Land Rates and Rent

One item that appreciates in value overtime is Art. I am certain you thought I’d say Land. You are right! Land indeed appreciates in value over time. Whereas some would buy land to develop immediately or practice agriculture others simply purchase land for speculation.

Whichever the case might be, all land owners are subject to paying either land rates depending on the area or land rent if the title is on leasehold. What is the difference? Land rates and rents may be used interchangeably but they do have distinctive meaning. This article will help you understand better.

What is the difference?

Land rate is a type of tax that the land owners are expected to pay to the county or municipality where that parcel of land is registered. The amount varies depending on value of the land and access to services such as water, sewerage that the county government provides. Land rate is paid by both lease hold and freehold land owners.

Whereas, a title deed document shows ownership of a parcel of land. The title deed can either be freehold or leasehold. Lease hold title holders pay land rents. This is remitted directly to the government through the ministry of Land and Physical planning.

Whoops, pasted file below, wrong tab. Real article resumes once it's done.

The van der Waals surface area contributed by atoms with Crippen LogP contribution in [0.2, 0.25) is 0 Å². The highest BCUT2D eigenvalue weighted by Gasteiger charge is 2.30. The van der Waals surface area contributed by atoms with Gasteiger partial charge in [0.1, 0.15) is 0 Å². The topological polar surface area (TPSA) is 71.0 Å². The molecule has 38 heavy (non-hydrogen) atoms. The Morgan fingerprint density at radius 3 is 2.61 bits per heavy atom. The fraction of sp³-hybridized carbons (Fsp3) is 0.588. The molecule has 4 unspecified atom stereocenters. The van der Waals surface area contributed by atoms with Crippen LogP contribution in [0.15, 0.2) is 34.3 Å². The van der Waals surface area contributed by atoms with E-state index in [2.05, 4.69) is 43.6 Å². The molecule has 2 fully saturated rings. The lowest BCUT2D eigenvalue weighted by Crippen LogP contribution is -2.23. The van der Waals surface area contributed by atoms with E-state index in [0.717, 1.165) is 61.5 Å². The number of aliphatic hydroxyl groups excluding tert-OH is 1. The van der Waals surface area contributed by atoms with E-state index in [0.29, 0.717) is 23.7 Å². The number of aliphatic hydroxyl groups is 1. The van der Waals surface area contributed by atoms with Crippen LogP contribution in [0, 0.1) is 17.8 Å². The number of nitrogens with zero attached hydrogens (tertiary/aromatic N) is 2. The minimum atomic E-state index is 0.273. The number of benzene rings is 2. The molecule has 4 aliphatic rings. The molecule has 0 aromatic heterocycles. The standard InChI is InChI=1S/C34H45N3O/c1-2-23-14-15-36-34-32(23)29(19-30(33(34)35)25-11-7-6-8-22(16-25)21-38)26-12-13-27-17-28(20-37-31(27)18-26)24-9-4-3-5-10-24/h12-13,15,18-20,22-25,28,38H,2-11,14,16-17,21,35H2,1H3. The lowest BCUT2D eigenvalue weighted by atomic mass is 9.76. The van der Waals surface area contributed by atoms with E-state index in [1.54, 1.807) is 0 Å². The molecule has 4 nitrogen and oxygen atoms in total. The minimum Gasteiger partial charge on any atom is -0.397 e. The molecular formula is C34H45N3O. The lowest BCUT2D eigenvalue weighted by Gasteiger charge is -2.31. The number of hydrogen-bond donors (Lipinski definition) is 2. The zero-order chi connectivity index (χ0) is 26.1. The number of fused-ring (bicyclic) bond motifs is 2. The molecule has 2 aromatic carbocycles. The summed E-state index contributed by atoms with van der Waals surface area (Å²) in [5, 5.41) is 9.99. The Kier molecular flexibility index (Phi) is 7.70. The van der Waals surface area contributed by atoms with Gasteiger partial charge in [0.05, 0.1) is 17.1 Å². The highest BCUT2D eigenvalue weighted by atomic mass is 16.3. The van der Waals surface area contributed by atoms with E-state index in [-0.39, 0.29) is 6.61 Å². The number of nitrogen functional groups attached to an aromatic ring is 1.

Modes of Paying Land Rates

There are 3 modes of acceptable payment options for your land rate or rent: –

  1. Cash – this is the oldest mode which involves a visit to the county’s office and giving cash to settle your dues. A receipt should be issued by the officer upon receiving.
  2. Bank transfer – having the correct land registration details, one can deposit money to the respective lands collection account. This might take 1 or 2 days to reflect on the other end.
  3. Online payment– which is the most effective and time saving mode. This allows one to transfer funds from their account (Mpesa) to the lands portal and instant settle the rates or rent.

Whichever the channel to make payment, always keep proper records of the payment for avoidance of doubt in future in case you would wish to sell or transfer ownership.

Land rates and rent are due every end of the fiscal year i.e., end of march. Penalty accrues at the rate of 2% to 3% of the due amount. Owning land in Kenya comes with its obligations that should be met by the possessor.

In conclusion, this should not worry you as land is a promising investment for your generations. The government issues land rates and rent clearance certificate to proof settlement of the respective taxes.

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